Poor offenders pay high price when probation turns on profit

MURFREESBORO, Tennessee (AP) — When Steven Gibbs couldn't afford the fees demanded by the company supervising his probation, he wound up in jail. When Gibbs — who had been arrested for driving on a suspended license — failed a drug test the company charged him to take, he was jailed again.

  • Written by ADAM GELLER, AP National Writers SHARON COHEN, AP National Writers

Essay: Will the First Amendment survive the information age?

Publishable Editors Notes: One of several stories by The Associated Press, McClatchy and the Milwaukee Journal Sentinel marking Sunshine Week, an annual celebration of access to public information.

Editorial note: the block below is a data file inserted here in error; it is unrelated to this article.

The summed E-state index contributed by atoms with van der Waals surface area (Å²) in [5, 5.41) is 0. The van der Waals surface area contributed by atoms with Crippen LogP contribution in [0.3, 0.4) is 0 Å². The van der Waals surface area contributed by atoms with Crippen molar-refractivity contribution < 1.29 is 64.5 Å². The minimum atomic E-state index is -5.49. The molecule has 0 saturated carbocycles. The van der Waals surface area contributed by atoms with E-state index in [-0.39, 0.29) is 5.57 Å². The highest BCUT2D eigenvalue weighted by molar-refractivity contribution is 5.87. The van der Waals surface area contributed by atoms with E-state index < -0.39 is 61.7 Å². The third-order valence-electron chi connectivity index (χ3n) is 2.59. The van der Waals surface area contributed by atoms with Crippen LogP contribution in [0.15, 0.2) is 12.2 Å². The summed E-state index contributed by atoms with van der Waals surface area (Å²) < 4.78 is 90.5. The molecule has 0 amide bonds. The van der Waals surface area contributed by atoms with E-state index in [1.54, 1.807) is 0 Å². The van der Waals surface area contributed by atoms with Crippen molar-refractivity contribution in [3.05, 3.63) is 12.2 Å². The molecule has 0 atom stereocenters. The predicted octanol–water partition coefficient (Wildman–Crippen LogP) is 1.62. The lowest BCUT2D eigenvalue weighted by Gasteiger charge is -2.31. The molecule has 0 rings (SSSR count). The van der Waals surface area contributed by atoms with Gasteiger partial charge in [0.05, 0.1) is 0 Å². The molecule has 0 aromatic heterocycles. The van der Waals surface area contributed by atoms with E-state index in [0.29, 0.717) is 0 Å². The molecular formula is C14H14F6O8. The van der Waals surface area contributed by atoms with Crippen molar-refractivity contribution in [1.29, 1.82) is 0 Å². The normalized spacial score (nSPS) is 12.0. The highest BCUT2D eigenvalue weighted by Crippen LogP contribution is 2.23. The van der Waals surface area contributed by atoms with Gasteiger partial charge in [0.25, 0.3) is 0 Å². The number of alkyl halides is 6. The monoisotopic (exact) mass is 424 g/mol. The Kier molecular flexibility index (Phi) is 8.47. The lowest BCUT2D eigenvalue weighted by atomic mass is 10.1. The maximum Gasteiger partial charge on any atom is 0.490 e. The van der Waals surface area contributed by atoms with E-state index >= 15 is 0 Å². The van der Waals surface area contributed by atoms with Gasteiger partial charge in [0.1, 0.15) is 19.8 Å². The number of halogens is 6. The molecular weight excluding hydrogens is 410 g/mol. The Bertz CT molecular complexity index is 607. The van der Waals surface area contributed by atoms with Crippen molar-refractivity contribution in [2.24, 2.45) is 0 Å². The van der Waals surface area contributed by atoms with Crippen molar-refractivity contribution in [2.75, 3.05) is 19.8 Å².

As Apple tries to fend off government demands for access to iPhone content, the company is leaning on free speech arguments as a key part of its defense in a California courtroom.

  • Written by ANDERS GYLLENHAAL

Even as political spending explodes, disclosure remains hazy

 

Publishable Editors Notes: One of several stories by The Associated Press, McClatchy and the Milwaukee Journal Sentinel marking Sunshine Week, an annual celebration of access to public information

Politicians in Mississippi have used campaign money to pay for such things as a BMW, an RV and $800 cowboy boots.

  • Written by MARY SPICUZZA, JEREMY B. WHITE